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[Text: Edgar Allan Poe, "Tamerlane" (J), The Works of the Late Edgar Allan Poe, 1850, vol. II, pp. 96-104.]

[page 96:]


KIND solace in a dying hour!
    Such, father, is not (now) my theme
I will not madly deem that power
        Of Earth may shrive me of the sin
        Unearthly pride hath revell'd in
    I have no time to dote or dream:
You call it hope that fire of fire!
It is but agony of desire:
If I can hope Oh God! I can
    Its fount is holier more divine
I would not call thee fool, old man,
    But such is not a gift of thine.

Know thou the secret of a spirit
    Bow'd from its wild pride into shame.
O! yearning heart! I did inherit
    Thy withering portion with the fame,
The searing glory which hath shone
Amid the jewels of my throne,
Halo of Hell! and with a pain
Not Hell shall make me fear again
O! craving heart, for the lost flowers
And sunshine of my summer hours!
Th' undying voice of that dead time,
With its interminable chime,

[page 97:]
Rings, in the spirit of a spell,
Upon thy emptiness a knell.

I have not always been as now:
The fever'd diadem on my brow
    I claim'd and won usurpingly
Hath not the same fierce heirdom given
    Rome to the Caesar this to me?
        The heritage of a kingly mind,
And a proud spirit which hath striven
        Triumphantly with human kind.

On mountain soil I first drew life:
    The mists of the Taglay have shed
    Nightly their dews upon my head,
And, I believe, the winged strife
And tumult of the headlong air
Have nestled in my very hair.

So late from Heaven that dew it fell
    (Mid dreams of an unholy night)
Upon me with the touch of Hell,
    While the red flashing of the light
From clouds that hung, like banners, o'er,
    Appeared to my half-closing eye
    The pageantry of monarchy,
And the deep trumpet-thunder's roar
    Came hurriedly upon me, telling
        Of human battle, where my voice,
    My own voice, silly child! was swelling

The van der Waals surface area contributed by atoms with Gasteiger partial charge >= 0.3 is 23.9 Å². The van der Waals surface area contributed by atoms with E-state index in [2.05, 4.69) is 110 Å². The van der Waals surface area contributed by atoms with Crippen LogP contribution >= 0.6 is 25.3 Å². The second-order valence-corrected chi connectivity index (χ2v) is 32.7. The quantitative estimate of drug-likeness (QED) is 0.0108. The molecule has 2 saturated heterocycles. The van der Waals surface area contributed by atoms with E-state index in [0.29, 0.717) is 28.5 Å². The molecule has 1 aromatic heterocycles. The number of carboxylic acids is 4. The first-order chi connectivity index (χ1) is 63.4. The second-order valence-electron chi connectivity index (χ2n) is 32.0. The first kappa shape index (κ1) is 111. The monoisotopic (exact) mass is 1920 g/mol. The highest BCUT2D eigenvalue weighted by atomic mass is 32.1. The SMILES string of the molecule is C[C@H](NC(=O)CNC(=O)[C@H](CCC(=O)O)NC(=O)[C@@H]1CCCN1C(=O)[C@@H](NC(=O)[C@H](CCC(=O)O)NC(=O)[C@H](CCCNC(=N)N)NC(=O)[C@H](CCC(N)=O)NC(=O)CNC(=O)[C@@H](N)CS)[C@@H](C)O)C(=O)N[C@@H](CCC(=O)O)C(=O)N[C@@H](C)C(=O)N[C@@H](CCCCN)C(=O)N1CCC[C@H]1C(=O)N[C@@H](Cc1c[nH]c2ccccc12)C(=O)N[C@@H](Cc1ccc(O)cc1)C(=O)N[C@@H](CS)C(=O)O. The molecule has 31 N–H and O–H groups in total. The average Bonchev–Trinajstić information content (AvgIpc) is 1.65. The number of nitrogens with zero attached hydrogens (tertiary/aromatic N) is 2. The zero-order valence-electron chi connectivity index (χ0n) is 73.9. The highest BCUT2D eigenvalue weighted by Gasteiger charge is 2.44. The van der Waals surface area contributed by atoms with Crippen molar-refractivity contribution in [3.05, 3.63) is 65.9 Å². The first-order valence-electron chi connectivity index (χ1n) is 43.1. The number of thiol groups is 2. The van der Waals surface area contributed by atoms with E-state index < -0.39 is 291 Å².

(O! how my spirit would rejoice,
And leap within me at the cry)
The battle-cry of Victory!

[page 98:] 

The rain came down upon my head
    Unshelter'd and the heavy wind
    Was giantlike so thou, my mind!
It was but man, I thought, who shed
    Laurels upon me: and the rush
The torrent of the chilly air
Gurgled within my ear the crush
    Of empires with the captive's prayer
The hum of suiters and the tone
Of flattery 'round a sovereign's throne.

My passions, from that hapless hour,
    Usurp'd a tyranny which men
Have deem'd, since I have reach'd to power;
        My innate nature be it so:
    But, father, there liv'd one who, then,
Then in my boyhood when their fire
        Burn'd with a still intenser glow,
(For passion must, with youth, expire)
    E'en then who knew this iron heart
    In woman's weakness had a part.

I have no words alas! to tell
The loveliness of loving well!
Nor would I now attempt to trace
The more than beauty of a face
Whose lineaments, upon my mind,
Are shadows on th' unstable wind:
Thus I remember having dwelt
Some page of early lore upon,
With loitering eye, till I have felt
The letters with their meaning melt
To fantasies with none.

[page 99:] 

O, she was worthy of all love!
Love as in infancy was mine
'Twas such as angel minds above
Might envy; her young heart the shrine
On which my ev'ry hope and thought
    Were incense then a goodly gift,
        For they were childish and upright
Pure as her young example taught:
    Why did I leave it, and, adrift,
        Trust to the fire within, for light?

We grew in age and love together,
    Roaming the forest, and the wild;
My breast her shield in wintry weather
    And, when the friendly sunshine smil'd,
And she would mark the opening skies,
I saw no Heaven but in her eyes.

Young Love's first lesson is the heart:
    For 'mid that sunshine, and those smiles,
When, from our little cares apart,
    And laughing at her girlish wiles,
I'd throw me on her throbbing breast,
    And pour my spirit out in tears
There was no need to speak the rest
    No need to quiet any fears
Of her who ask'd no reason why,
But turn'd on me her quiet eye!

Yet more than worthy of the love
My spirit struggled with, and strove,
When, on the mountain peak, alone,
Ambition lent it a new tone

[page 100:]
I had no being but in thee:
    The world, and all it did contain
In the earth the air the sea
    Its joy its little lot of pain